Clinton speech moves Democrats toward unity, but hasn't clinched it

Her words to the Democratic faithful Tuesday night are a first step, not an end point, toward bringing diehard Clinton fans around to Obama.

Melanie Stetson Freeman/Staff
Hillary Rodham Clinton, on stage at the Democratic National Convention Tuesday with daughter Chelsea, acknowledges a sea of 'Hillary' signs borne by supporters.

Denver – Sen. Hillary Rodham Clinton said virtually all the right things in her speech at the Democratic National Convention Tuesday.

She called Sen. Barack Obama "my candidate." She urged Democrats to unite as "a single party with a single purpose." And in a plea to her fiercest supporters, some of whom say they will vote for Republican John McCain over Senator Obama in November, she asked whether they were "in this campaign just for me" or for the good of Americans.

Again and again, the crowd inside the Pepsi Center here roared. Delegates hoisted official signs with "Hillary" on one side and "Unity" on the other. But were her words enough to heal a divided party?

Senator Clinton highlighted the goals she shared with the presumed Democratic nominee – to end the Iraq war, to fight inequality, to make healthcare universal. But she did not talk about Obama’s personal qualities. She grew animated when criticizing Senator McCain, the presumed Republican nominee. But at other times, she seemed measured and subdued, a degree or two short of the fire she often displayed on the campaign trail.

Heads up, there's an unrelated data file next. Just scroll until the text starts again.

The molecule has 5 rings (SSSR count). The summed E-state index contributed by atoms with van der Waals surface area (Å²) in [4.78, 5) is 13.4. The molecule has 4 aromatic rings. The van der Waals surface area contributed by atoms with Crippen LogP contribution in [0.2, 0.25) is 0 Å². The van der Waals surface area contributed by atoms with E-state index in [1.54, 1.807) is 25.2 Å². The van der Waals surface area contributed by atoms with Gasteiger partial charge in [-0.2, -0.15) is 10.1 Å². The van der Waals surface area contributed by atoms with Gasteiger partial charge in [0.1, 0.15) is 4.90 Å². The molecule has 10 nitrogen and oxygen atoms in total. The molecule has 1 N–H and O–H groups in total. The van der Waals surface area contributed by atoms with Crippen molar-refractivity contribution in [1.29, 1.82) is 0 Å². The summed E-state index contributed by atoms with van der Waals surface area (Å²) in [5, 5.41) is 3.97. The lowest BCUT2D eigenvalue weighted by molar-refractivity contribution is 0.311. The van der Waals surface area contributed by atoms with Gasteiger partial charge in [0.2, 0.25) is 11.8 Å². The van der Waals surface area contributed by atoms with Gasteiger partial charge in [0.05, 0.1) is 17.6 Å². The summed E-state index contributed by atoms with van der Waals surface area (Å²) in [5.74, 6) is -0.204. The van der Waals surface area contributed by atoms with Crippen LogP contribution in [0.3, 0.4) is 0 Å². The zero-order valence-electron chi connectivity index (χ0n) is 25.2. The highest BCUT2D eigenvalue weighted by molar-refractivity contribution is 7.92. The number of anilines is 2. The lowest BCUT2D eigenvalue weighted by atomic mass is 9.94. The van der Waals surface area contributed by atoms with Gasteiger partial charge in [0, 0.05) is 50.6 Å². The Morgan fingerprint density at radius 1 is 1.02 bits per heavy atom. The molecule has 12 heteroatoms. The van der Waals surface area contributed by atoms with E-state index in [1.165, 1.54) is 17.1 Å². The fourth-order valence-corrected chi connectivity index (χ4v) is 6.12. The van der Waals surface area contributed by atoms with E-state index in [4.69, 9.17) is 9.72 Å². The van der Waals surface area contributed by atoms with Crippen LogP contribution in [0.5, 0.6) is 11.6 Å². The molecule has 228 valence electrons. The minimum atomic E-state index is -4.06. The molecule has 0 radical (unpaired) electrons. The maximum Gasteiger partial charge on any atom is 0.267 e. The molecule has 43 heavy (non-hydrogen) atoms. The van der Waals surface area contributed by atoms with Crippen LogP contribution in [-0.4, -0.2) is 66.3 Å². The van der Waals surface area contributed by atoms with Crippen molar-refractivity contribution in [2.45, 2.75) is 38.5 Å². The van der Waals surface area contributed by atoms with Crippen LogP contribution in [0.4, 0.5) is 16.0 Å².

"I think she did what she had to do, but I didn't feel any enthusiasm," Richard Corriveau, a Michigan lawyer and convention guest who voted for Clinton in the primaries, said as he left the Pepsi Center. He said he would vote for Obama this fall "reluctantly," because while he opposes McCain he still feels Obama is "more ego than substance."

Diane Mantouvalos, a founder of, a prominent blog for Clinton diehards critical of the nomination process, said she watched the speech in a Denver hotel suite with a group of supporters who were in tears.

"What it did was it reminded us how incredibly strong a candidate she still is on that stage," Ms. Mantouvalos said.

Even so, Clinton appeared to give at least some of her most loyal admirers pause.

Will Bower, a co-founder of PUMA, a strident pro-Clinton group, said the speech did not change his mind about Obama but yielded second thoughts about his earlier decision to back McCain.

"I'm committed to not voting for Obama," he said in a phone interview. "But Hillary's speech reminded me that I'm not a Republican and I'm not excited about voting Republican. Tonight reminded me that I am still a Democrat at heart."

If nothing else, the 23-minute speech was another step forward for Democrats after a bitter nomination fight that pitted the strongest black presidential candidate in American history against the strongest female one. Many voters – particularly older and working-class women – saw Clinton as the embodiment of their highest personal and civic aspirations.